Oghema Niagara of the band Pishqua, tribe Osauckee of the Algonquin nation, was born amid the thunderous sound of the Niagara on September 10, 1865, in the Hut of Two Kettle on the Tuscarora Indian Village in Lewistown, New York. Cleveland became his home during the first decade of the 20th century. He came to be known among white men as Chief Thunderwater and built an impressive career as a business leader and civic booster while maintaining his native identity.
As a member of the Pioneers Memorial Association, Chief Thunderwater led a long crusade to save the Erie Street Cemetery from relocation/desecration with a warning that "should the body of [Mesquakie chief and cemetery resident] Joc-o-Sot’s ever be touched, a terrible disaster would befall Cleveland." It would not be his last or even most famous prophecy. He also claimed, ex post facto, to have seen a vision in 1948, correctly predicting a World Series win by the Cleveland Indians baseball team. It is unknown whether the Chief was sincere or if, understanding the strange condition of native peoples in modern North America, he was merely playing the expected role of mystic. After all, Oghema Niagara had an agenda.
Born and raised during the final stages of the Indian Wars, he knew that adopting the ways of white men came with both opportunity and risk. Native Americans who entered white society were expected – and often forced – to abandon native cultural practices. Oghema Niagara learned that if he were to preserve his culture, he would need to understand what white Americans saw as important. It is likely his experience as a performer in Buffalo Bill’s Wild West Show gave him some idea of how to proceed. By showcasing (sometimes imagined or invented) native ways, he sought to promote the humanity of native people and demonstrate the value of traditional cultures. Along the way, he also made the social connections that would help establish him among the burgeoning Cleveland business class and lend him the influence he needed to serve as a voice for his people.
Chief Thunderwater began selling herbal cure-alls in Cleveland in the early 1900s. His products – including "Mohawk Penetrating Oil," "Thunderwater Tonic Bitters," "Seminole Sweet Gum Salve," and "Jee-wan-ga tea," – were supposedly derived from traditional medicines "from back in the days when bison trampled the prairie flowers in the dust." He ran his own Thunderwater & Rose company and served as president of the Preservative Cleaner Company, a manufacturer of polishes. He belonged to the Cleveland Business Men's Taft Club, made up of Republican Party supporters, and personally met Presidents Wilson and Taft. His 17 room dwelling at 6716 Baden Court served as his business headquarters. It also became a de facto inn for traveling Native Americans and an occasional home for those in need.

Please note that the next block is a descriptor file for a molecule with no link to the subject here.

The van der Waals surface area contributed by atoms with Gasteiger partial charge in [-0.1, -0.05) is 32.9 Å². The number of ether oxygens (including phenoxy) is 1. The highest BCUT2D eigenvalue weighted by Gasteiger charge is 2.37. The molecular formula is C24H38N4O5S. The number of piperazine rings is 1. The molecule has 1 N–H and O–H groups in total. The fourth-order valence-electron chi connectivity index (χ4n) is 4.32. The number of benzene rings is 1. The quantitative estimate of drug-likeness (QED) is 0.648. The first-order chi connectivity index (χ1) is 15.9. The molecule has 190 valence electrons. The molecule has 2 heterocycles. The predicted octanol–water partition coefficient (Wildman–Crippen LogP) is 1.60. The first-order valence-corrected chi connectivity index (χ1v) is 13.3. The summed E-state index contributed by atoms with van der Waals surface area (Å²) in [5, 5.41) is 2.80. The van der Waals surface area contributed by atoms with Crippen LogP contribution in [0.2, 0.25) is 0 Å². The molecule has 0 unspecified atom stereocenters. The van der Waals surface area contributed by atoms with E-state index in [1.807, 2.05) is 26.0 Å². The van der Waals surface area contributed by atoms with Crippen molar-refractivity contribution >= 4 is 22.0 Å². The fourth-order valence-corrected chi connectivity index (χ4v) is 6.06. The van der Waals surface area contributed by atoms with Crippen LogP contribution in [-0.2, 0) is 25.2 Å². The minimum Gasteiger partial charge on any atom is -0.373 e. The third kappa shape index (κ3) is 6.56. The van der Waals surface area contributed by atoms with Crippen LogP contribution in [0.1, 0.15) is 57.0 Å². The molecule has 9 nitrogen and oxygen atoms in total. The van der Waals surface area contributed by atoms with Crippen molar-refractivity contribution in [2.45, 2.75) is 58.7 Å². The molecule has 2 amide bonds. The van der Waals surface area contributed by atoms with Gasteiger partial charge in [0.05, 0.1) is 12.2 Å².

Oghema Niagara was Cleveland’s last known "sachem" and served as a founder and leader of the Supreme Council of Indian Tribes from 1917 to 1950. During that period, he addressed Indian affairs from his home and often travelled thousands of miles to personally diffuse situations throughout North America. He lectured vigorously in support of American Indian rights, leading the fight, for example, in United States, Ex Rel. Diabo vs. McCandless regarding the border between the U.S. and Canada and Indian acknowledgement thereof. Thundering against the "wrongs that the white man did unto his red people," Oghema Niagara led The Thunderwater Movement, which agitated for, among other things, unification of the tribes for the purpose of securing an independent Indian Nation roughly the size of Texas. In the latter half of his life, he was a consistent and controversial figure in the still-nascent movement for Native American rights, butting up against the repressive policies of the Indian Affairs office in the US and the Indian Department in Canada, as well as more assimilationist Native Americans.
By the time of his death on June 10th of 1950, Chief Thunderwater had become something of a ceremonial celebrity in Cleveland, at least in part thanks to the name of the local baseball team, for which he rooted near the end of his life ("May the best warriors win, as long as they are Cleveland's" he declared prior to the Indians' 1948 World Series win). Some claim he was the inspiration for the team's racially-insensitive Chief Wahoo mascot, an indignity imposed on the memory of a handful of other Native American Clevelanders, including baseball players Allie Reynolds and Louis Sockalexis. The Canadian government claimed he was not a Native American at all, but a "negro" conman named Henry Palmer – a charge his supporters (plausibly) considered a transparent fabrication meant to discredit the Pan-Indian Thunderwater Movement.
Chief Thunderwater, Henry Palmer, Oghema Niagara, is buried at Erie Street Cemetery, a place he helped preserve, alongside the unmoved grave of Chief Joc-o-Sot.